CHESTERTOWN - Brian Schultz was supposed to be working at his summer job at Ikea in White Marsh, earning money for his coming freshman year at Washington College.
But instead of moving crates, Schultz was sitting on a lawn on the Eastern Shore campus, looking slightly dazed after taking a Spanish test almost two months before classes begin.
"It was all right," he said. "I took a lot of it in high school - but still, it's summer."
A generation or two ago, freshmen would register for classes via the U.S. Postal Service and show up a few days before the start of school to find out where the dining hall and libraries were.
If they were lucky, maybe they got invited to a house party by an upperclassman. Parents did little more than carry boxes inside.
These days, many incoming freshmen are summoned to their campuses during the summer for orientation - several days of testing, question-and-answer sessions, lectures and ice cream socials. Parents can meet with professors, inspect dorm locks and even take tours of the surrounding area.
College officials, especially at bigger schools, say holding several summer orientation sessions saves them from trying to herd thousands of freshmen through registration all at once in September. And it gives them the option of tweaking their class schedules to accommodate students.
"It's invaluable and makes it a much smoother process," said Jack Dunn, a spokesman for Boston College, which requires freshmen to attend a four-day summer orientation.
School officials also believe that early registration helps students acclimatize to the campus. Greater familiarity leads to less stress and more academic success, colleges say.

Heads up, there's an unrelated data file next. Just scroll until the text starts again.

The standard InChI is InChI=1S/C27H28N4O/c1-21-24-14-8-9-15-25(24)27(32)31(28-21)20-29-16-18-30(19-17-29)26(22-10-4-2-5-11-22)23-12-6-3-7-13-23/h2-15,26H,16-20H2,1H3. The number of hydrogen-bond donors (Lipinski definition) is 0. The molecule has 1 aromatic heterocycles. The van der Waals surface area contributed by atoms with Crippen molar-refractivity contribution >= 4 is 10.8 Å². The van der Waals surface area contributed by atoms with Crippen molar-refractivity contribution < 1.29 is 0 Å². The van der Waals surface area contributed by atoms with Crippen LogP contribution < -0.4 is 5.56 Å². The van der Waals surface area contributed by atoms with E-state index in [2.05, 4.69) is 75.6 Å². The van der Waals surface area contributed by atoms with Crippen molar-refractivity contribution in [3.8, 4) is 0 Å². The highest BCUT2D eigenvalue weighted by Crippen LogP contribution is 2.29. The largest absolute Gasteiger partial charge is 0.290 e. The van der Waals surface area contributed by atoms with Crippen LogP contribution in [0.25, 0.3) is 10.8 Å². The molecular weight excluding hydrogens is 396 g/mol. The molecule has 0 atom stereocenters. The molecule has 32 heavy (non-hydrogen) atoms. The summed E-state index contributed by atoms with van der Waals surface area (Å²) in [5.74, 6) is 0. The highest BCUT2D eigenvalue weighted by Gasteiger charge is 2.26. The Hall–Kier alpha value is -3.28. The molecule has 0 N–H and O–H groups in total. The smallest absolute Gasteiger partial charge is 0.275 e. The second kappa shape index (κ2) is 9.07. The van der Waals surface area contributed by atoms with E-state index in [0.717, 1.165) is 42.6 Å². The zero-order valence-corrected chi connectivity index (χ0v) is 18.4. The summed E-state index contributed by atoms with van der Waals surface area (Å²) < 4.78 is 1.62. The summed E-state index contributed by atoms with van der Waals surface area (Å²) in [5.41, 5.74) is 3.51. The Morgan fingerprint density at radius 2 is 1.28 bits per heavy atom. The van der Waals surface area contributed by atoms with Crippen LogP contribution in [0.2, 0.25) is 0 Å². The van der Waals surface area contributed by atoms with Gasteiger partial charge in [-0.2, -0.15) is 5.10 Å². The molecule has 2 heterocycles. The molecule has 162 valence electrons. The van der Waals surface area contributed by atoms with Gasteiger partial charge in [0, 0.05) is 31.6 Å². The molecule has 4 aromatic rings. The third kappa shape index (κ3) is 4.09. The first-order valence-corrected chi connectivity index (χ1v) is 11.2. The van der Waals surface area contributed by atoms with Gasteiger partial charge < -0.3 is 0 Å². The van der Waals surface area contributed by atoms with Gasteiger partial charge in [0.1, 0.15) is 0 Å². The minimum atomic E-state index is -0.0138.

The retention rate for freshman who enrolled in the fall of 2000, the year before Washington College began its summer orientation, was 82 percent, said Mark Hoesly, the school's associate dean of academic advising. Last year, about 90 percent of freshmen returned for their second year.
Hoesly said, "I think it plays a significant part in that."
It becomes 'my college'
"It moves from being 'that college' to being 'my college,'" said Helene Murtha, associate dean of students at the College of Notre Dame of Maryland.
Nobody keeps track of exactly how many schools have summer orientation, but more seem to be doing it. They generally charge a fee to cover dorm use, meals and their administrative costs.
At New York University, for instance, it's about $285. The University of Maryland, College Park charges $140. Colleges including Princeton University, the University of North Carolina and Loyola College of Maryland all have some form of summer orientation.
"It's one of the areas of great interest in the higher education scene," said Barmak Nassirian, the associate executive director of the American Association of Collegiate Registrars and Admissions Officers.
Separating the parents
Most schools follow a similar formula: testing, registration and lectures. Some offer more exotic forms of orientation, such as wilderness camping or daylong fasts. And most schools immediately separate parents from their children - "it helps the letting-go process," Hoesly said - but let them meet professors and counselors.
"It helps everyone hit the ground running," said BC's Dunn.